GPs accused of referring 'too many' patients to child mental health services
GPs are referring too many patients to child and adolescent mental health services (CAMHS), according to a new report.
Think-tank Localis, whose report was backed by former health minister Norman Lamb, said this was putting unnecessary pressure on an already 'oversubscribed' service.
The report suggested that this is because GP training programmes do not include a sufficient focus on mental health, with just 46% of GP trainees training in a mental health setting at all, and the majority in a secondary care setting.
The report said: 'This means that GPs can lack an understanding of the best methods to deal with the mental health difficulties of young people.
'This results in a tendency to refer too many onto specialist CAMHS even when they do not meet the criteria for these services, building inappropriate demand into the system and putting unnecessary further pressure on CAMHS.'
In response, the think-tank urged NHS England to 'accelerate' plans to place 3,000 mental health therapists in a general practice setting.
The report said: 'Given GPs are the main "connectors" to specialist CAMHS, they need to be provided with the tools to increase their confidence levels in appropriately tackling mental health needs of the young people they see.'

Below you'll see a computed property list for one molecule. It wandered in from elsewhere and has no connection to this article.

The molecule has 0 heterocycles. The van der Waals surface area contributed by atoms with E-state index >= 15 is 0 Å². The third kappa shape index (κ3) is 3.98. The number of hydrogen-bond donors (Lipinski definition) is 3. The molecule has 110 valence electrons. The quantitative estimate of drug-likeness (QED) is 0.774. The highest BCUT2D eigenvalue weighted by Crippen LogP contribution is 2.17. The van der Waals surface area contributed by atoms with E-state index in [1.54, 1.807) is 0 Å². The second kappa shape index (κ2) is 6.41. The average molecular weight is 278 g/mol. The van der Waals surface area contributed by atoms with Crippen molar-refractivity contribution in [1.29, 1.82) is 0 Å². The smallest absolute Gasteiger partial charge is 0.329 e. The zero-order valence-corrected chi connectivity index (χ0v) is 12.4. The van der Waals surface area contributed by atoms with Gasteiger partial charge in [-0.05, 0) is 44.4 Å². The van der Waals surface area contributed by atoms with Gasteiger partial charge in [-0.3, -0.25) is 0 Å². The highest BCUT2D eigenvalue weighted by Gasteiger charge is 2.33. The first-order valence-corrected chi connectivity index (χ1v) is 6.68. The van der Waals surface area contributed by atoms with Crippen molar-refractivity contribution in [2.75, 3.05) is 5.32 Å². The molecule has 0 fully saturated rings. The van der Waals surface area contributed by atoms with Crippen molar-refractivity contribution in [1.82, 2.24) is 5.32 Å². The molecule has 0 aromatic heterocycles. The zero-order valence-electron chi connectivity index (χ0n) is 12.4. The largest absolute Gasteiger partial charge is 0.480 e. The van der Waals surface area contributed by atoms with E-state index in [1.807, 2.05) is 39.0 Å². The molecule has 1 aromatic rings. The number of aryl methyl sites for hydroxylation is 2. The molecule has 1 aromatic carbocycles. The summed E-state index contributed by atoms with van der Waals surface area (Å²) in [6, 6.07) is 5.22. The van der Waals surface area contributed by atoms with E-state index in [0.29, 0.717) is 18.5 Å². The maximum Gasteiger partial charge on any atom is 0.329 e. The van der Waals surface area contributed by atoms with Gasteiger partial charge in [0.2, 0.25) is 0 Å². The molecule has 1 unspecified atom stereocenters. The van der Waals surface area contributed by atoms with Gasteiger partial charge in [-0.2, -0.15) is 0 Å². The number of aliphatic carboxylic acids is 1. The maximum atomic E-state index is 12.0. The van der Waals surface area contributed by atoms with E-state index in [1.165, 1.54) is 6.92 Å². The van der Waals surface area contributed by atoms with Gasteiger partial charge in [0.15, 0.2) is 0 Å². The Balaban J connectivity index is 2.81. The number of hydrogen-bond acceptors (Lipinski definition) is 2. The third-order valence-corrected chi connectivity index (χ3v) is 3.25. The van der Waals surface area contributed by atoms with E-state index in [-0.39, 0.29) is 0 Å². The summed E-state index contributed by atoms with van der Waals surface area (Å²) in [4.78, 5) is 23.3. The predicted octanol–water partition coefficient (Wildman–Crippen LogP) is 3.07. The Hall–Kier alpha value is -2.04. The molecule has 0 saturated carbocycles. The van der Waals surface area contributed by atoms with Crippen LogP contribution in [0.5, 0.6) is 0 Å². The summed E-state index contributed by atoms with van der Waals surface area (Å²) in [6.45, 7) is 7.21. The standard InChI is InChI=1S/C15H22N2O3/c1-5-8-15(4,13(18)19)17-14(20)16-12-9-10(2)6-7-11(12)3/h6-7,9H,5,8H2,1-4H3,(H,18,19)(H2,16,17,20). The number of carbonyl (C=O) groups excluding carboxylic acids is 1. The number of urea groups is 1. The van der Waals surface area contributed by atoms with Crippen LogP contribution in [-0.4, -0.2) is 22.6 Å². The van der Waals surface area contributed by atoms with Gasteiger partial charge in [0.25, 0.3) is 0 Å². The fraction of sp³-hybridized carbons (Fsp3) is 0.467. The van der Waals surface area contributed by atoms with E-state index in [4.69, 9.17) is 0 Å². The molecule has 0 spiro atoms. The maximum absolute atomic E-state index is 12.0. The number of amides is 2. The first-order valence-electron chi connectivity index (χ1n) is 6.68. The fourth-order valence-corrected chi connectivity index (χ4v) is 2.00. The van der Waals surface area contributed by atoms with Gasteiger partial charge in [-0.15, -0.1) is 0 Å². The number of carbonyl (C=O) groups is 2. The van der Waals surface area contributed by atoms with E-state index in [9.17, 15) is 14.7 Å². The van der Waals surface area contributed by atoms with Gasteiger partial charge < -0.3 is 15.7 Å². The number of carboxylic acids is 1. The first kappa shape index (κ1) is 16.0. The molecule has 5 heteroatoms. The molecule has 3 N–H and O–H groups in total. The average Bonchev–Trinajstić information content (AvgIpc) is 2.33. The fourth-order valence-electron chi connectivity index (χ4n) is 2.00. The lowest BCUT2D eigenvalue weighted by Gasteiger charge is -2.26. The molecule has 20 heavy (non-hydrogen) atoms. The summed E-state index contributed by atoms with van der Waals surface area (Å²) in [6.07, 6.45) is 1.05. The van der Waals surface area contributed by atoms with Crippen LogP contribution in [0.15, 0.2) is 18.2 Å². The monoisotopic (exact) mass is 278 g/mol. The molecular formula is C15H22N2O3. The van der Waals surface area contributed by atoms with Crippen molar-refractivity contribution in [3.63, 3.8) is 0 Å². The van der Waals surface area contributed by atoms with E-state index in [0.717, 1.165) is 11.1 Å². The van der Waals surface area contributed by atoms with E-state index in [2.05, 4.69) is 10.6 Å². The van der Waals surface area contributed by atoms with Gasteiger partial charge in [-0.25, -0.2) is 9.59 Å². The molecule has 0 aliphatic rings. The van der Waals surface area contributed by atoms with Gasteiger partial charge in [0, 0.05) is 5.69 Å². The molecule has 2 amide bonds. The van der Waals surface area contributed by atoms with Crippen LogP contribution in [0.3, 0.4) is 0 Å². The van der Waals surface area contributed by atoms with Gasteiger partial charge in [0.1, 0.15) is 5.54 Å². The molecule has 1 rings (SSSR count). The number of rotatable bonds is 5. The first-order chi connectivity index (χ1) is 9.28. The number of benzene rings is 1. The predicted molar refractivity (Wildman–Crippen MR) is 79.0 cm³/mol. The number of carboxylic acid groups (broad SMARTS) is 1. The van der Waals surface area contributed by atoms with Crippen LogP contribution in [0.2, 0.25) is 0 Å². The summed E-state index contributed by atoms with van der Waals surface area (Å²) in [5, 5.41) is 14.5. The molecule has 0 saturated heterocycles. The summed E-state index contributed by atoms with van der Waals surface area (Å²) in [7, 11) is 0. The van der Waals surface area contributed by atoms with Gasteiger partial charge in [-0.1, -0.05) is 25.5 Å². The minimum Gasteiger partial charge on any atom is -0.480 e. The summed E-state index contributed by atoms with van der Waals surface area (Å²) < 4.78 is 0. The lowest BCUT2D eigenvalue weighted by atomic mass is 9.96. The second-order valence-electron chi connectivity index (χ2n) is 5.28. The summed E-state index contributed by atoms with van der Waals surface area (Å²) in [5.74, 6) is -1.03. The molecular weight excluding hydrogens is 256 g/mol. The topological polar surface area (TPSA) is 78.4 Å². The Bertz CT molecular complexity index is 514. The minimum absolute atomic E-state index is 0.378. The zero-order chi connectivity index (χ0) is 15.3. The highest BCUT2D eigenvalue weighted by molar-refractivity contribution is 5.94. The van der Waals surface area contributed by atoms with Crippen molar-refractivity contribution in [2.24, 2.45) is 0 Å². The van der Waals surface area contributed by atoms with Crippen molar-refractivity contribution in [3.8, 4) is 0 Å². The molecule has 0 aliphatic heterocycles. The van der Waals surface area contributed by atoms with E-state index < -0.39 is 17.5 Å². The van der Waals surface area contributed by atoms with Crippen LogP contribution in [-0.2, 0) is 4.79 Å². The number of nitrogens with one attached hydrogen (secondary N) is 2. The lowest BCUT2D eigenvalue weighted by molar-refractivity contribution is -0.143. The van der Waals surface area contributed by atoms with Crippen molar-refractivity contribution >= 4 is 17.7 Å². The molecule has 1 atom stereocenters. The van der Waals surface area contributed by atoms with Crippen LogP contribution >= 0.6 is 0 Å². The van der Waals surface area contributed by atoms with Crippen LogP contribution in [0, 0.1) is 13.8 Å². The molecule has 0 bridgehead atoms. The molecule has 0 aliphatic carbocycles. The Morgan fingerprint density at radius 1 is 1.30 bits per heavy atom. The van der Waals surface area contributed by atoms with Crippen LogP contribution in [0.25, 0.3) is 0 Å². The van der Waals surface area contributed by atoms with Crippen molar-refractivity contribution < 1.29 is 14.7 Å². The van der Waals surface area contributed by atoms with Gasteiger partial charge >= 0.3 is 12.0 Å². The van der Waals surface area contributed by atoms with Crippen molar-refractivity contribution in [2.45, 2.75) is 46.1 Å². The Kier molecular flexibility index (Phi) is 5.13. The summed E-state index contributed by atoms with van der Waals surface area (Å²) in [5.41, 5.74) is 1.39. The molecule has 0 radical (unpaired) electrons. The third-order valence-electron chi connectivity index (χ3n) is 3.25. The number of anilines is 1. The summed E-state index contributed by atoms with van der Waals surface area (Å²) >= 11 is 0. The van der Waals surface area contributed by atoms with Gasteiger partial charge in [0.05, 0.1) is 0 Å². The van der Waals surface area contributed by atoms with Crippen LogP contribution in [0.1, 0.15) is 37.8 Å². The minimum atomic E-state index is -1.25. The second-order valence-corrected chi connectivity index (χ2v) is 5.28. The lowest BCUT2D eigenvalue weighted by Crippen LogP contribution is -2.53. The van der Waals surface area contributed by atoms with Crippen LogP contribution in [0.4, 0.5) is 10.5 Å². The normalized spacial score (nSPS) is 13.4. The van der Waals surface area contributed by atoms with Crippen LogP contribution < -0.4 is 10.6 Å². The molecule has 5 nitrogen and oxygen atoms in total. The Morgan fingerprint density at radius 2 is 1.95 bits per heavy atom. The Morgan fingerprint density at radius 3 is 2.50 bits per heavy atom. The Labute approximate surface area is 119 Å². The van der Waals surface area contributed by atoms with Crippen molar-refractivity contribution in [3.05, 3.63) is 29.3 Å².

It also suggested that teachers should have 'mandatory' mental health training, as in many cases teachers send children to see a GP when they could be referred directly to CAMHS.
It comes as a Pulse investigation, also cited in the think-tank's report, revealed that almost two-thirds of GP referrals to CAMHS lead to no treatment.
Mr Lamb, the Liberal Democrats' health spokesperson, said: 'This is a timely and highly welcome report, at a time when mental health care for children and young people is in a state of crisis in many areas.
'The simple fact is that most young people experiencing a mental health problem still do not receive the timely support they need. Too often they are left waiting interminably or are denied effective support due to high eligibility thresholds.’